The citizen panel plays the leading role, formulating questions to be taken up at the conference, and participating in the selection of experts to answer them. The panel has two weekends for this preparation.The expert panel is selected in a way that ensures that essential opposing views and professional conflicts can emerge and be discussed at the conference. An advisory/planning committee has the overall responsibility of making sure that all rules of a democratic, fair and transparent process have been followed. Consensus conferences have mostly been used where the topic being investigated concerns management, science or technology. They require a strict adherence to the rules of implementation to be successful. Where members of the community feel their views go unheard, the consensus conference offers an exciting participatory technique for democratic participation.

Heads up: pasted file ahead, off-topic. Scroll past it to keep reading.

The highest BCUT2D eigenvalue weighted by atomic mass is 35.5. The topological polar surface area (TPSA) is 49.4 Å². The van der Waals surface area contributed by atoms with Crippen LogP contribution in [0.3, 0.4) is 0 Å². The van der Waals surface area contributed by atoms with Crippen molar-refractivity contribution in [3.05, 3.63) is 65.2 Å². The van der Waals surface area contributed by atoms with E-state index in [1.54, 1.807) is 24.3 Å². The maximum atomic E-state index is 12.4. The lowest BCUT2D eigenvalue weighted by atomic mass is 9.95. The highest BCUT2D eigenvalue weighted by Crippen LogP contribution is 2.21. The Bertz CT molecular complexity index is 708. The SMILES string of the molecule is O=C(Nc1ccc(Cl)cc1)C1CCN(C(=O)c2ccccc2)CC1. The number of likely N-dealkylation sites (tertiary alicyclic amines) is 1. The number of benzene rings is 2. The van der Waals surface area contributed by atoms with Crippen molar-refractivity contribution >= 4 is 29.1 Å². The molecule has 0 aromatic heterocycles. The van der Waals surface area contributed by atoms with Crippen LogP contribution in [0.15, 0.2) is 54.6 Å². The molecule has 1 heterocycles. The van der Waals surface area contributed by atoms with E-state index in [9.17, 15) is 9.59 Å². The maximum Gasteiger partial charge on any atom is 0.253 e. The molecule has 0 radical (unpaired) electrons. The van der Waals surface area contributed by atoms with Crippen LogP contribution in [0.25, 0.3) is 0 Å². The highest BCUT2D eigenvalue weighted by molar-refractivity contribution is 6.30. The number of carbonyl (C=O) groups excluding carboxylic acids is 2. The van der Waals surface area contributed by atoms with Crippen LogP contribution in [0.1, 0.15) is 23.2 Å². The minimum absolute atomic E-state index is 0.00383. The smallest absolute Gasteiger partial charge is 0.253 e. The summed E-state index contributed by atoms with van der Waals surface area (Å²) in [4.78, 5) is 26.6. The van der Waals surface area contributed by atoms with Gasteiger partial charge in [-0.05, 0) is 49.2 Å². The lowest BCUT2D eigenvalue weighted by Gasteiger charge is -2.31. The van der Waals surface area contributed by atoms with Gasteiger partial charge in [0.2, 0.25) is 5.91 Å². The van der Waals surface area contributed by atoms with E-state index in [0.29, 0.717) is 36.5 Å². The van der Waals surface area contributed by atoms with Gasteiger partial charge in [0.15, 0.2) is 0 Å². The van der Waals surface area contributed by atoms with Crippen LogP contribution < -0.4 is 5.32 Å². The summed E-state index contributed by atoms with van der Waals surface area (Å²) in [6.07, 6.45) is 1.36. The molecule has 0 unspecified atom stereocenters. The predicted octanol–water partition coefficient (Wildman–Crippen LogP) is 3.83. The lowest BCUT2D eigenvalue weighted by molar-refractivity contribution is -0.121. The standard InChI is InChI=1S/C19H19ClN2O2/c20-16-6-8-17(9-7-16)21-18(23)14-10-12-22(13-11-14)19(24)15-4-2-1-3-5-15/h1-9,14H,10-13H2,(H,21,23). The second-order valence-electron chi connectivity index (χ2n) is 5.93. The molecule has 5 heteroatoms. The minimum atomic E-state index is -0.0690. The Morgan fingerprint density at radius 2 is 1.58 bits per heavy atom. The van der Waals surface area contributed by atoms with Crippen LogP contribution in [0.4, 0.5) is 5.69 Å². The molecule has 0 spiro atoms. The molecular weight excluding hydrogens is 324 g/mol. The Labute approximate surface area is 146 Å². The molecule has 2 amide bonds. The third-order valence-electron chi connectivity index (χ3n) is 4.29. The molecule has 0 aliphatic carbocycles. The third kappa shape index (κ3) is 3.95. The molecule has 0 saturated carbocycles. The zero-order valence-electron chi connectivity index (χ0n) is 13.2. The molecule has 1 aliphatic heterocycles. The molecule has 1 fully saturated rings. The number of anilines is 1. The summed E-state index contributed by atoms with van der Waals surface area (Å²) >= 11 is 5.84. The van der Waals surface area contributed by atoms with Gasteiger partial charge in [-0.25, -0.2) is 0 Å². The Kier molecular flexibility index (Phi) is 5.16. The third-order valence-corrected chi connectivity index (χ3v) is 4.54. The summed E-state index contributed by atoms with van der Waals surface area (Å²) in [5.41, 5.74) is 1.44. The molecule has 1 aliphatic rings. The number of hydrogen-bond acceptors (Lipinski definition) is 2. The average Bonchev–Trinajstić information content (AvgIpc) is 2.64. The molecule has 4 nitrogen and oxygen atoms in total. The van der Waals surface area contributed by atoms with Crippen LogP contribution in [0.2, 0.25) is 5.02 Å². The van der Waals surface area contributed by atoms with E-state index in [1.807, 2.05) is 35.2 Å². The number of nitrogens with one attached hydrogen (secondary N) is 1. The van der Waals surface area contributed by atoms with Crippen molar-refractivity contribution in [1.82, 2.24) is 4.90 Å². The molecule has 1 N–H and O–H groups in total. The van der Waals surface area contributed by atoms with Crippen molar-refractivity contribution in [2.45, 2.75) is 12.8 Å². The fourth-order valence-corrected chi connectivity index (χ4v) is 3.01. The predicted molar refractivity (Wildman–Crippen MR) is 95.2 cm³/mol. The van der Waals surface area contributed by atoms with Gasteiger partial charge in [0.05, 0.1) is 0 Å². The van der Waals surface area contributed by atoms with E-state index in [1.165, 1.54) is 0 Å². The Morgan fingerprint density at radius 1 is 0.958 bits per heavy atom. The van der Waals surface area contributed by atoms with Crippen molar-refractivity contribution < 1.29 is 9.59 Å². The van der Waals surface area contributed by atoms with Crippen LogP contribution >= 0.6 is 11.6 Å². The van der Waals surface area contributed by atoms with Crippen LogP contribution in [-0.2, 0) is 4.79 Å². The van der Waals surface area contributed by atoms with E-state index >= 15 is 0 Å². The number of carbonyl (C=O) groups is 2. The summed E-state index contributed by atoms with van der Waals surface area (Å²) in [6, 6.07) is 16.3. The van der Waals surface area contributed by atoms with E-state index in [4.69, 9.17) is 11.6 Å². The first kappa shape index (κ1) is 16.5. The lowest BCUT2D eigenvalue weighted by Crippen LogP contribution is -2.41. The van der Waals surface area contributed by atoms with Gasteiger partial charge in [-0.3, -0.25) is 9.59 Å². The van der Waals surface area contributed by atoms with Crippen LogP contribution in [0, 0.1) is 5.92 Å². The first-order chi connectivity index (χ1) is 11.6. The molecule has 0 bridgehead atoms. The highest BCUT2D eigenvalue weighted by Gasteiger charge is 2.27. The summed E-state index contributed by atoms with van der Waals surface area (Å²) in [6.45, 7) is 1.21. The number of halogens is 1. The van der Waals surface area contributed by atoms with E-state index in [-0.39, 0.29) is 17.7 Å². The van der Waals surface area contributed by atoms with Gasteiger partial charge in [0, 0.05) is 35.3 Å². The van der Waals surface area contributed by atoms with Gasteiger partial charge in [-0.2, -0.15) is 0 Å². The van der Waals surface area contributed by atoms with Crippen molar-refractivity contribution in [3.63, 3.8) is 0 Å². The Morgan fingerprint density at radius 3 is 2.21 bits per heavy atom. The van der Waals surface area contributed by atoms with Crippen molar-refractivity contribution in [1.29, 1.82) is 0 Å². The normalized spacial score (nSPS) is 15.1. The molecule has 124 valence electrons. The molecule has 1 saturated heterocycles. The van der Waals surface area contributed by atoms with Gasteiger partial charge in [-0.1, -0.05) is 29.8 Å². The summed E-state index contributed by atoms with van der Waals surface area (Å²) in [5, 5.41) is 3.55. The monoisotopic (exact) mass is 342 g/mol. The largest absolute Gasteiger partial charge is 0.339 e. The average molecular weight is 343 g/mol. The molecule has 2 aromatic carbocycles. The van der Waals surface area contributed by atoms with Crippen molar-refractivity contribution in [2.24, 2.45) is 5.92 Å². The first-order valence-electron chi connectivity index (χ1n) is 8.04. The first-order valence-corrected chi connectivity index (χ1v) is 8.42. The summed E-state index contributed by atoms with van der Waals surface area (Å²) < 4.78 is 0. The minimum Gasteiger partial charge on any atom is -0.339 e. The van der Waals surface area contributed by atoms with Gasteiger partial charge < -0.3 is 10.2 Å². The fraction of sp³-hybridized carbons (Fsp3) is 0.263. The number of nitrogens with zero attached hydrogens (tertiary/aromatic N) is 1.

The second part of this page originally copied with permission from the Citizens Science Toolbox